Subway Microeconomic Analysis
Subway Corporation: Microeconomic Analysis
Subway is an American restaurant franchise that primarily sells submarine sandwiches and salads. Since its inception in 1965, Subway has blossomed into one of the world's most successful franchises, with 35,015 restaurants in 98 countries as of August 2011 (Subway, 2011, p.1). Subway restaurants have been consistently ranked in Entrepreneur Magazine's "Top 500 Franchises," and in March 2011, Subway surpassed McDonald's in its ranking of most popular fast-food restaurant in the United States in a poll of over 43 thousand social media users (Jargon, 2011, p.1).
With its promise to provide both quality fresh ingredients and impeccable customer service, Subway has earned a place in the upper echelon of American franchises, seeing consistent revenue streams, increased employment, and a consistent and loyal consumer base. In viewing the microeconomic makeup of Subway, along with its strategies for success in the market, one can gauge how Subway has become one of the most successful franchises in the world with an economic business model that has proven undeniably successful.
Economic Progress and Costs
Economist Michael McCarty (2011) notes that the United States fast food market has seen a healthy rise in growth within the last three years, with the market forecast to have a value of $57.6 billion by the end of 2011, an increase of 12.1% since 2005 (McCarty, 2011, p.488). Subway, in turn, has seen remarkable success in the past ten years.
This success is due largely in fact to the steady low cost of production of Subway products. While the price of food has risen substantially in recent years, Subway has consistently committed itself to maintaining operations that are as financially and socially responsible as possible. During the recession, Subway franchises across America teamed up with family-owned farming operations to both promote the value of customer patronage of family farms and cost allocations. By incorporating locally sourced products wherever possible, Subway is able to meet its safety specifications and remain cost effective, which is a tactic that has allowed Subway to continuously increase in terms of business expansion even during the recession.
In utilizing such tactics, Subway has maintained the ability to keep its prices low while providing quality prices. Through massive promotional campaigns and advertisements for deals such as the "Five-Dollar-Foot-Long," along with mention of the dietary success patrons like the now-famous Jared Fogle, Subway has been able to bring in a consistently strong revenue stream in order to turn a profit, regardless of minimal price hikes in the distribution of other products.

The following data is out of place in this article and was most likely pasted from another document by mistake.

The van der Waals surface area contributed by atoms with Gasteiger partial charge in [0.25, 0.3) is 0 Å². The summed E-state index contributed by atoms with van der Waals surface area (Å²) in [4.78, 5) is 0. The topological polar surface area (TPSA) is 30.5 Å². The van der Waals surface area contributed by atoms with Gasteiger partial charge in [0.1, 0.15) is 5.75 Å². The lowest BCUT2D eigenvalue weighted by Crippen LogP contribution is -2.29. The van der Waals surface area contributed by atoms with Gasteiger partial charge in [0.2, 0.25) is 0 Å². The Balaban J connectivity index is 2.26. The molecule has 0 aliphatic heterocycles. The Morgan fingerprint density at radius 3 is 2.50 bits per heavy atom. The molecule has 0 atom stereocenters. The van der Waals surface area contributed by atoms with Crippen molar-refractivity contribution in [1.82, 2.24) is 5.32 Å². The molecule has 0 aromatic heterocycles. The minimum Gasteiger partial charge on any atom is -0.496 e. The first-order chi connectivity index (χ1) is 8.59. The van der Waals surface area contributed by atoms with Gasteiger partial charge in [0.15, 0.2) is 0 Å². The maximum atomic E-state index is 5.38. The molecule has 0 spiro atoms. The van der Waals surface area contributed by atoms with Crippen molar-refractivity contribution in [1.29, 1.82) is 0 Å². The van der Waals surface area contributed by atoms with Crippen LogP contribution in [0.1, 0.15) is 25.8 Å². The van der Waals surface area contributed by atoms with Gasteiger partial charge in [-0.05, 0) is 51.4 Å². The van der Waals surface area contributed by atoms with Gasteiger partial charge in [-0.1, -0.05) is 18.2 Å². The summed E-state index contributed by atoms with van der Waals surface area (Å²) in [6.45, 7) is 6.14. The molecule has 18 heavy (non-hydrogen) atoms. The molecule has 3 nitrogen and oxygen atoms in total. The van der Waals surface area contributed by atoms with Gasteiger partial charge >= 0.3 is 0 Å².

Supply, Demand, and Elasticity
Subway's supply and demand flow is one that is fairly steady. Without customer demand, a restaurant like Subway ceases to exist. However, Subway has carved a niche for itself in the fast food market that has set it apart from many of its competitors. In doing so, Subway has established a pseudo-monopoly on the distribution of healthy fast food. Though other competitors are now seeking to include more health-conscious menu items into their repertoire, Subway is still far out of reach in terms of true competition.
The issue of supply then comes into play especially in terms of the enormous marketing promotions and advertising that Subway utilizes in order to move its product. For example, Subway's "Five-Dollar-Foot-Long" promotion was so popular and so fast, that it caused inventory...
In order to compensate, additional products and employees were brought in. The question of whether Subway's $5 fixation was a round number that resonates with customers or a function of consumer-price points and price elasticity that affect virtually all markets? Economis Steve Tobak asserts that the answer is most likely the latter. He notes, "there are times when price is the best lever . . . And recognizing those times is often more a function of desperation than marketing wisdom" (Tobak, 2009, p.1).
In terms of demand elasticity, the new demand created by the promotion "directly added to revenues and profits" (Duru, 2009, p.1). Further, Subway discovered that these sandwiches had a very high demand elasticity because the percentage increase in demand was very high in relation to the percentage change in price (Duru, 2009, p.1).